U.S.M.E.F. encouraged by Japan's recent visit to U.S.

by Bryan Salvage
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DENVER — Philip Seng, U.S. Meat Export Federation president and chief executive officer, is encouraged by the recent visit to the U.S. by Hirotaka Akamatsu, the newly appointed Minister of Agriculture, Forestry and Fisheries for Japan. Mr. Akamatsu met with U.S. Agriculture Secretary Tom Vilsack and U.S. Trade Representative Ron Kirk earlier this month in Washington, D.C.

Their discussion focused on both countries’ desire to reach a successful conclusion to the Doha Development Agenda (D.D.A.) and on other issues affecting agricultural trade. Among the specific topics discussed was Japan’s restriction of U.S. beef imports to beef from cattle 20 months of age and younger. Mr. Seng said resolving this issue is critical to U.S. beef producers and absolutely necessary if U.S. beef exports are to reach their full potential in Japan.

Despite speculation that Japan’s new ruling party might be more challenging to deal with on agricultural trade, Mr. Seng said he has been very encouraged by the tone and actions taken by the new government in the early days of its administration.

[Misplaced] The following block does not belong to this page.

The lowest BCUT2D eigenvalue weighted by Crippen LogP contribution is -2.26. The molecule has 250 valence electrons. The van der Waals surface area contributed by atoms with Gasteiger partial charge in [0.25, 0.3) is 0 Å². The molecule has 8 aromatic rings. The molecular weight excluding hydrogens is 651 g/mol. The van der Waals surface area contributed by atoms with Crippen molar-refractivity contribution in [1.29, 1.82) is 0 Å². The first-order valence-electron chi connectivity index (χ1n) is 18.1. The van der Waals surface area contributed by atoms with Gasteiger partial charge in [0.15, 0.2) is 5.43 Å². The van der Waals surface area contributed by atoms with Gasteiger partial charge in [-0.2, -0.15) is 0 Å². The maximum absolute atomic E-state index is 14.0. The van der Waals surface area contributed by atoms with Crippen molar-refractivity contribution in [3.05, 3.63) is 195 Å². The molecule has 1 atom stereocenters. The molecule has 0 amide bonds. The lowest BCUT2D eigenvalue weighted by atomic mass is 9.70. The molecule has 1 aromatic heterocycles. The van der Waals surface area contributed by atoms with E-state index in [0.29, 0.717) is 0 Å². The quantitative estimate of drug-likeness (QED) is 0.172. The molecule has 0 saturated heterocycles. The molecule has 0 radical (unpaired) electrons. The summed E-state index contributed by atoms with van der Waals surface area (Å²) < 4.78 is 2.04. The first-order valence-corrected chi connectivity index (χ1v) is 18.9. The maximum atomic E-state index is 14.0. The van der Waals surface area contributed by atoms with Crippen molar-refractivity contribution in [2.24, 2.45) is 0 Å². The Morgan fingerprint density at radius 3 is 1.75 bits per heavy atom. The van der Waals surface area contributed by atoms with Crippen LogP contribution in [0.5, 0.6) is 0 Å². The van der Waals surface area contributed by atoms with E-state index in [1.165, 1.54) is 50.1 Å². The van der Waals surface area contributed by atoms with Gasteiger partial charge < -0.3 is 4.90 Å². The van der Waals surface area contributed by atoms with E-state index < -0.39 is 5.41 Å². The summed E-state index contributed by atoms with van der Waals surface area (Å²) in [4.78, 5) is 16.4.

"I think it is very significant that Minister Akamatsu, who has only been in power for a few weeks, to choose to come to the U.S.," Mr. Seng said. "We’re interested in kicking-off the D.D.A. negotiations, which started initially in Seattle in 1999 and reconvened in 2001. It has been a long time and still hasn’t been concluded. He basically said he would like to deal with this on scientific terms.

"Ambassador Kirk was very good, too, because he said we have to predicate everything going forward on the O.I.E. and also adhere to the science pertaining to the bovine spongiform encephalopathy [B.S.E.] issue," he added. "So, I hope this is the kick-off here for further talks and also for the completion of the technical report the Japanese are waiting on. Hopefully, this will kick-start the process."

Mr. Seng added that he has been very encouraged by the actions taken so far by the new administration despite fears that Japan’s new government might be more difficult to deal with on agricultural trade.

"I’m very excited, when you consider the fact that over the course of the last week some things have happened here that the Japanese government has been [responsive to]," he said. "Obviously, there is a lot of rhetoric when you’re running for office and it’s a different world when you get into office. From the industry’s standpoint — and hopefully from our government’s standpoint — there’s nothing but good will and a good intent on both sides as far as trying to move forward this 20-month issue because we need to get above 20 months. It’s time, frankly, for us to move forward on this issue."

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